Dear President Trump,
Some days I know exactly what I want to write to you about because something’s been nagging at me or I think I have an especially good angle on an issue that I’ve not seen expressed. Those letters are usually the easiest to write even though the personal stakes tend to be high since I want to get them just right. Other days, like yesterday, it’s more of an “I got nothin’” situation and I have to fish around until I feel a nibble that I can make myself go with. Then there are days, like today, when I have a nascent idea I could pursue, but in the course of the morning news peruse I come across something so compelling I know it’s the thing that needs to be brought forward.
This morning that thing is an article in the HP entitled “Interfaith Clergy Gather to Bless Texas Abortion Clinic and Its Staff.” The headline sums up the story well and there’s not much need to flesh out the details (though there are a couple of gems I’ll tell you about before I close). Rather it’s the unspoken parts that haunt me. Chief among them is the physical and emotional risk those clergy members took on. The reality of online trolls and rabid “right to life” people using intimidation tactics, or worse, is scary as hell and looms over the whole thing like a menacing storm cloud.
Then there’s the challenging issue that so much of the patriarchy’s systemic dominion over women’s bodies and lives is fueled by religious dogma. Against this backdrop, what does it really mean to have some clergy trying to tip things in the other direction? I think it’s a real question whether any meaningful repair can take place in this larger context where both sides claim THE moral high road as though there is some real arbiter weighing this stuff rather than a concept we humans invented and have been using to further various agendas over the millennia, some mostly punitive, fear-based, and controlling and some mostly loving, comforting, and controlling.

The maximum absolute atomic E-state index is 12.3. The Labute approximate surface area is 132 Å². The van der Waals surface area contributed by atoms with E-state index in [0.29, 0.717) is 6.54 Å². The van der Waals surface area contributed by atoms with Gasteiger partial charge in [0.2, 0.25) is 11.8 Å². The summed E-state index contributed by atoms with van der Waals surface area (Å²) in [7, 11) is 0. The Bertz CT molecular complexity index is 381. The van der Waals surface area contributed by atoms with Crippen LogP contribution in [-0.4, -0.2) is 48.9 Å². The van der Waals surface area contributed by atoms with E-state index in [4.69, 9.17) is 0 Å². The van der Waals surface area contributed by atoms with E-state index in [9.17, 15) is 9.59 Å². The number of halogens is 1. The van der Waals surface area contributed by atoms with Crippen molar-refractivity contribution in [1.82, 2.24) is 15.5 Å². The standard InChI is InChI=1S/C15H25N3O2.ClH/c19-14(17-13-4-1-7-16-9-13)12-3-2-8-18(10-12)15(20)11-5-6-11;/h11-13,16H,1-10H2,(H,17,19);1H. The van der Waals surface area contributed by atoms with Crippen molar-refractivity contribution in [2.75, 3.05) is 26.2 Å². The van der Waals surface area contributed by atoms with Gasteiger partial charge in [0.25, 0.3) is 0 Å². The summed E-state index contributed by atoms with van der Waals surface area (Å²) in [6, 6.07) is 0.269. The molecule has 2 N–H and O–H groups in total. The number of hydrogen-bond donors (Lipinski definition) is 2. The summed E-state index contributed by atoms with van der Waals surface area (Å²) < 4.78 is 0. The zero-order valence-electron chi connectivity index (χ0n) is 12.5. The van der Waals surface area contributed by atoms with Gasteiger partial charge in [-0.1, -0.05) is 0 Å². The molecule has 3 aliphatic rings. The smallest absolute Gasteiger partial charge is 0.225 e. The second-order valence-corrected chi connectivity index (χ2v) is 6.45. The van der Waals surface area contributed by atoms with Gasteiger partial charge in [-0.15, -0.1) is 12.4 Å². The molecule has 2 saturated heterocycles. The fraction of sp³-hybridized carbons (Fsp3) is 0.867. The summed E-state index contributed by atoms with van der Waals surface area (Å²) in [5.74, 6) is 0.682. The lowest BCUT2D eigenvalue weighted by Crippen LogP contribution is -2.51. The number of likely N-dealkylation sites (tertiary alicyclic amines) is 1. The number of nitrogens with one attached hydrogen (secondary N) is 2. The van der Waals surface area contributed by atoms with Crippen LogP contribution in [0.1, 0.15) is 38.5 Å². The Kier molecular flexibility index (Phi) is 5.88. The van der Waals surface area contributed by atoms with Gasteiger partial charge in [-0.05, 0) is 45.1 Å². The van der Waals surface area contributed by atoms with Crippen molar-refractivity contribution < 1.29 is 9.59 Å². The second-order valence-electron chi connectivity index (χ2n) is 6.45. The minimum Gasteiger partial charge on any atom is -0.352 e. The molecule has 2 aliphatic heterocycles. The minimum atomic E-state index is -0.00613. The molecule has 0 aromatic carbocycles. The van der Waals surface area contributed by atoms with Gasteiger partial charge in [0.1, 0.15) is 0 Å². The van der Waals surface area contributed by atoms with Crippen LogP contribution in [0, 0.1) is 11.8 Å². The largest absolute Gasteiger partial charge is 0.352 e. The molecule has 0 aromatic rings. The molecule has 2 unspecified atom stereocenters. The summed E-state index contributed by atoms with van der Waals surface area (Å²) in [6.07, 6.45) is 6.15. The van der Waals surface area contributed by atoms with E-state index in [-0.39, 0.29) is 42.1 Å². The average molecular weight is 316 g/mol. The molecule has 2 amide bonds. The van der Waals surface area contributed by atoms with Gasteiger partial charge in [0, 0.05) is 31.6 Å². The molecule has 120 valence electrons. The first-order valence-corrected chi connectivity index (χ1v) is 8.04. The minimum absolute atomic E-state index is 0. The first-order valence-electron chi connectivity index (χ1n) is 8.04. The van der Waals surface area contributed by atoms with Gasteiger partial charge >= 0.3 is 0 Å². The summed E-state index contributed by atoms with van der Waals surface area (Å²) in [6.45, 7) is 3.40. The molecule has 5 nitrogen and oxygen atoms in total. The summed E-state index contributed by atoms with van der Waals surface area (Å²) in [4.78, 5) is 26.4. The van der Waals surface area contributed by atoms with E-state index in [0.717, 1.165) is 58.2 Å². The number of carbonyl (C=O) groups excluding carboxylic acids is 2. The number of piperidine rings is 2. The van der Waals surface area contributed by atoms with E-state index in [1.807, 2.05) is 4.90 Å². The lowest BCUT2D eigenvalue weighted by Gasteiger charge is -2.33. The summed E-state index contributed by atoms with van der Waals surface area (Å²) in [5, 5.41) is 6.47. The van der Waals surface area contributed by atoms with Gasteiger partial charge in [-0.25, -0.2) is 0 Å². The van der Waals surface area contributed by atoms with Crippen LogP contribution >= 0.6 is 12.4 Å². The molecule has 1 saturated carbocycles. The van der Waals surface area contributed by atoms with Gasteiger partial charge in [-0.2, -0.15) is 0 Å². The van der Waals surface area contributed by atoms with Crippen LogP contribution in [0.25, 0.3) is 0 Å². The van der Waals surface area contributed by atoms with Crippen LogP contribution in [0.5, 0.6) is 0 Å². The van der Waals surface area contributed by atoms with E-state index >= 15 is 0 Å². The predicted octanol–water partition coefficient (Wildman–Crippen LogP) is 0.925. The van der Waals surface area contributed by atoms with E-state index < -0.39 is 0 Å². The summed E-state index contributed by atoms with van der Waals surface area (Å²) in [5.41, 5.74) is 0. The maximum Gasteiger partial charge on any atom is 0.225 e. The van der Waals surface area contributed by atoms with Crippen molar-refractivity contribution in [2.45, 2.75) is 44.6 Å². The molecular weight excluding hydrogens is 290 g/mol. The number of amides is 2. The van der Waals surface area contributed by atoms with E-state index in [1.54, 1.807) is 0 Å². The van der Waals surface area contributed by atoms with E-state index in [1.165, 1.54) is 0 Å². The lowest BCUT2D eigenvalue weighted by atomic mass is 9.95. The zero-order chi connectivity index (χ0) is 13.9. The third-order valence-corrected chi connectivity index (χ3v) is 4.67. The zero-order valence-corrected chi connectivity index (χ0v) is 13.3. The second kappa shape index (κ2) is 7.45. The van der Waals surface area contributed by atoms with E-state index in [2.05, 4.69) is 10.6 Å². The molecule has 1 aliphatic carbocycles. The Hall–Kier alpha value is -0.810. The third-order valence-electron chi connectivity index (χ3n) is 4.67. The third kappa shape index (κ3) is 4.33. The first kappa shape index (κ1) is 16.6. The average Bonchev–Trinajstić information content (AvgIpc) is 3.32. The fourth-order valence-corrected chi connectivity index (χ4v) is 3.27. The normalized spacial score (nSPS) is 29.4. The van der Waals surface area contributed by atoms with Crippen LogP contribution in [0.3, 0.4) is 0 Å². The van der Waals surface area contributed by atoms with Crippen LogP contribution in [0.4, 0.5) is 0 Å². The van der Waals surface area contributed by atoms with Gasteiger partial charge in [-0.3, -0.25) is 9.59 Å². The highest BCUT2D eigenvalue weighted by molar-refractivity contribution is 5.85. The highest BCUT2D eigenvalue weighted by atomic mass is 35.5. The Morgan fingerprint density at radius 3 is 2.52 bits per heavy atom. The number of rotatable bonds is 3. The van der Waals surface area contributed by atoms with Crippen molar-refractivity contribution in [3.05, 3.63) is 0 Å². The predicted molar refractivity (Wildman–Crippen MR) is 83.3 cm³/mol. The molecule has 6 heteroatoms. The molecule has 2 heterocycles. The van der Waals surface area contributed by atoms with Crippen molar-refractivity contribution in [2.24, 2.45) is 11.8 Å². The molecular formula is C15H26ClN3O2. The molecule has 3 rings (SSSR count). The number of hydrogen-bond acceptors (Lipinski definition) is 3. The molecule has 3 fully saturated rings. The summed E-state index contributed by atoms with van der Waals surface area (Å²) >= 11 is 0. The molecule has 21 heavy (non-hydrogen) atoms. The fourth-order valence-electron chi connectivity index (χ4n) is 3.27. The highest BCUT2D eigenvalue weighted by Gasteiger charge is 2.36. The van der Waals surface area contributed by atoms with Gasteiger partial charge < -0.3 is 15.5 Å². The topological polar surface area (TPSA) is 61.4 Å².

And yet and still – because women and their medical providers currently exist in a cultural system that is steeped in typically harsh, judgmental religious dogma, there could be some good that comes from these nine clergy doing what they did and the HP reporting on it. They stood up to the Texas religious right by blessing an abortion clinic, the providers who work there, and the women who seek care there. They prayerfully walked through the clinic as though they were one of those women and one of them shared:
“As people of faith, it’s not that we think we’re bringing God to this place; we believe God is already present in that space. But it’s to ask for prayers of safety, healing and peace, to infuse the space with an energy that is life-giving for women, a lot of whom are in an anxious time.”
This could be a critically important message for many women (and their loved ones) to hear, especially in a state where the decision to end an unwanted pregnancy is so contested and freighted with fire and brimstone messaging.
And, you might ask (well, not really you), what about the fetuses, the would-be infants, whose existence will be ended by abortions? Where’s the love for them? Personally, I believe it’s a radically loving act to choose not to bring a child into the world when one is not in an ok position to do so fully committed to that child, whether to raise oneself or for someone else to raise. Intentional, committed parenting is bound to lead to healthier children and healthier children make healthier adults and healthier adults make healthier societies – choice regarding one’s reproductive life is critical to this equation working out correctly.
May we all be safe to make choices that are right for ourselves and our families.
May we be willing to accept that choice means we will not agree at least some of the time.
May we resolve to create conditions that support intentional, committed parenting.
May those who need to make peace with women’s autonomy, do so.